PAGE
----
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Julia Johnson


The old man, the key, an empty bottle, the table, the glass of milk, the blue room, the old woman, the pie, the shoemaker, the butcher, the dream, the glove. The things of prose poems, I count these among them. I first encountered prose poems while a high school student. Reading them was, for me, like peeping into a shoe-box diorama or peering into a square window where a world different from ours (but in which there are familiar objects) might exist, as though in between blinks, as when one stares steadily at a photograph. I decided then that I might love prose poems more than poems with lines and more than short stories with too many pages. I loved them because they were quick and always surprising, maybe even with an unexpected turn at the end. I loved reading the often one-paragraph marvels of language one after the other. I kept with me at all times, in my book bag, a copy of a text we used in writing class: The Prose Poem: An International Anthology, edited and with an introduction by Michael Benedikt. The 608-page paperback 1976 edition, complete with psychedelic blue cover, was out of print, so my teacher, Tom Whalen, had hoarded copies in the closet at the school to hand out to his students. I took the book with me. The pages, yellowed even then, would now fall out of the book’s split spine if not kept together by packing tape and a rubber band. I must admit I read every prose poem in the book more than once and continued to read more of the work by the prose poets included—Charles Baudelaire, Arthur Rimbaud, Henri Michaux, André Breton, Julio Cortázar, Sakutaro Hagiwara, Russell Edson, W.S. Merwin, among many others. I had also decided Gertrude Stein’s Tender Buttons was pure genius, showing me ways of seeing objects and spaces and language I’d never known possible. I loved anything written in the form because the form encapsulated everything I loved about reading literature; prose poems told stories in the most succinct way, but more than that, they were surprising and strange, unexpected, and with each new sentence took me deeper into a place where things needn’t be explained—I was and remain a champion of, a lover of the unexplained, the inexplicable. And if the box it came in was a tidy and compact prose poem, all the better.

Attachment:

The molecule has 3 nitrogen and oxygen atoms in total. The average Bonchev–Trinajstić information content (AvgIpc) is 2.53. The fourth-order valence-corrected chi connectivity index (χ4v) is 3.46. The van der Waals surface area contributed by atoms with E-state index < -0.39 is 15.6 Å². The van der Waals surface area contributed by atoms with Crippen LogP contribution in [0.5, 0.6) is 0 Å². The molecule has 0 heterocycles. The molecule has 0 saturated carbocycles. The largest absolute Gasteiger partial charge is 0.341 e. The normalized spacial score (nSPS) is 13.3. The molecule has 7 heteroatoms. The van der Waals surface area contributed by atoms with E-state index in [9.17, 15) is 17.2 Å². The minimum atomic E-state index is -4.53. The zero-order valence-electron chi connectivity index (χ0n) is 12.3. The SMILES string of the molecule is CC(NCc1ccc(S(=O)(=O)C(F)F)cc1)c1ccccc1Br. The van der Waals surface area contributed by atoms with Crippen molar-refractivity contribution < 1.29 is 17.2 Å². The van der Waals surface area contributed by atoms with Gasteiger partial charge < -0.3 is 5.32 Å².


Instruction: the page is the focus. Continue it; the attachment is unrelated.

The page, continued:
At the prose poem’s end, it seemed over and satisfyingly complete, finished in a way that many short stories and poems are not, wrapped up tightly as if tied with a string. They often resembled fables, fairy tales or folktales. The rigidity of formal elements such as line breaks and meter and stanzaic structure, well, that had gone out of the window. I thought, Hey, I am too sophisticated for that stiff kind of writing; I wanted to experiment, I wanted to take risks and be free, I was ready to write some prose poems of my own. I thought, This form sets itself apart from the other kind of poetry. Little did I know I’d later be enrolled in Charles Wright’s Poetic Forms class at the University of Virginia. We’d spend a week on prose poetry after several weeks of study in accentual-syllabic and syllabic verse. I learned then that the prose poem is a form that requires the same attention as does the lyric in the study of its prosody. In fact, prose poems have it all. They have imagery, pronounced rhythm, sonorous effects, all in density of expression and execution. The prose poem can even contain inner rhyme and meter. The prose poem’s length is generally a half a page to three or four pages, which just so happens to be the average length of a lyric poem. If it’s longer than that, tension is weakened and it becomes more poetic prose than prose poetry or even more in the game of short-shorts. A complex and vexed form for sure.


Sometime last spring when I was invited to edit a special issue of the Blip Magazine Archive on the prose poem, even more questions arose regarding everything I knew and expected from the form. Finally, I decided I’d just see what came in. Well, the prose poem as a form has almost reinvented itself. It no longer seems like a separate genre, though of course I know many would disagree. But rather, I see prose poems as poems that rely more on a kind of prose energy than a lyric energy, no matter what the lines are doing, whether carried over, justified, or broken in some arbitrary or a natural kind of way. In the poems here assembled you’ll see what I mean. I’ve put together an issue featuring many notable poets (certainly I’ve left too many out) and also some of the prose poets who appeared as if out of the woodwork. I’ve included a range, not only of style and of voice but also a selection that showcases how very different the form can be in the hands of varied practitioners. The very best lyric poems, formal verse, short stories, and novels all seem to make rules for themselves—and then break them. I’d like to think that the prose poems included in this volume break some rules in remarkable ways and that, most of all, they are endlessly enjoyable to you, readers.


Many thanks to Angela Ball, Frederick Barthelme, Steve Barthelme, Rie Fortenberry, Jordan Sanderson, Lynn Watson, and everyone else who helped put this issue together. My affection for the prose poem has from the first been grounded in discontent, a high quality emotion in the view of Charles Baudelaire. I’ll borrow, by way of adieu, from the first line of “Anywhere Out of the World”: “This life is a hospital where each and every patient is obsessed by the desire to change beds.” Where does the poem go from there? Dust off your copy of Paris Spleen to find out.


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